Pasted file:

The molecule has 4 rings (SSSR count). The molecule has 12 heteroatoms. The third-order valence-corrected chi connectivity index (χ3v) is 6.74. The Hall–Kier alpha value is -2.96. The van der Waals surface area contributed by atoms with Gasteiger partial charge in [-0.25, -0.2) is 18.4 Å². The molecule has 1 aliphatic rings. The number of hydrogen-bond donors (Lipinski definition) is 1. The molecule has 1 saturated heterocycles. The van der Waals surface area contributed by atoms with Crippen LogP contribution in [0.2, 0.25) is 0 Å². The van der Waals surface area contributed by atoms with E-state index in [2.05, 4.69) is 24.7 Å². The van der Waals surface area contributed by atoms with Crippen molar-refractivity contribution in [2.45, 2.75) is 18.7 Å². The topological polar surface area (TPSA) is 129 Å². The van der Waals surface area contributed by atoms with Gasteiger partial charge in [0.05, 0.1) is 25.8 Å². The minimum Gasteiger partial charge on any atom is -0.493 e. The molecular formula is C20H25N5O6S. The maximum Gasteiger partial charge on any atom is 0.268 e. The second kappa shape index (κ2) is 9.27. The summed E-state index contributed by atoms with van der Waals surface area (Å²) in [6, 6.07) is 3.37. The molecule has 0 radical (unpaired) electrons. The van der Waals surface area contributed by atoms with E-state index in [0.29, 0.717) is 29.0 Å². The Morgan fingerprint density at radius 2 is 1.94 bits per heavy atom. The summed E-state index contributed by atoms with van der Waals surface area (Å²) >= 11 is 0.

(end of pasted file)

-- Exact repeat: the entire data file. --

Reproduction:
The molecule has 4 rings (SSSR count). The molecule has 12 heteroatoms. The third-order valence-corrected chi connectivity index (χ3v) is 6.74. The Hall–Kier alpha value is -2.96. The van der Waals surface area contributed by atoms with Gasteiger partial charge in [-0.25, -0.2) is 18.4 Å². The molecule has 1 aliphatic rings. The number of hydrogen-bond donors (Lipinski definition) is 1. The molecule has 1 saturated heterocycles. The van der Waals surface area contributed by atoms with Crippen LogP contribution in [0.2, 0.25) is 0 Å². The van der Waals surface area contributed by atoms with E-state index in [2.05, 4.69) is 24.7 Å². The van der Waals surface area contributed by atoms with Crippen molar-refractivity contribution in [2.45, 2.75) is 18.7 Å². The topological polar surface area (TPSA) is 129 Å². The van der Waals surface area contributed by atoms with Gasteiger partial charge in [0.05, 0.1) is 25.8 Å². The minimum Gasteiger partial charge on any atom is -0.493 e. The molecular formula is C20H25N5O6S. The maximum Gasteiger partial charge on any atom is 0.268 e. The second kappa shape index (κ2) is 9.27. The summed E-state index contributed by atoms with van der Waals surface area (Å²) in [6, 6.07) is 3.37. The molecule has 0 radical (unpaired) electrons. The van der Waals surface area contributed by atoms with E-state index in [0.29, 0.717) is 29.0 Å². The Morgan fingerprint density at radius 2 is 1.94 bits per heavy atom. The summed E-state index contributed by atoms with van der Waals surface area (Å²) >= 11 is 0.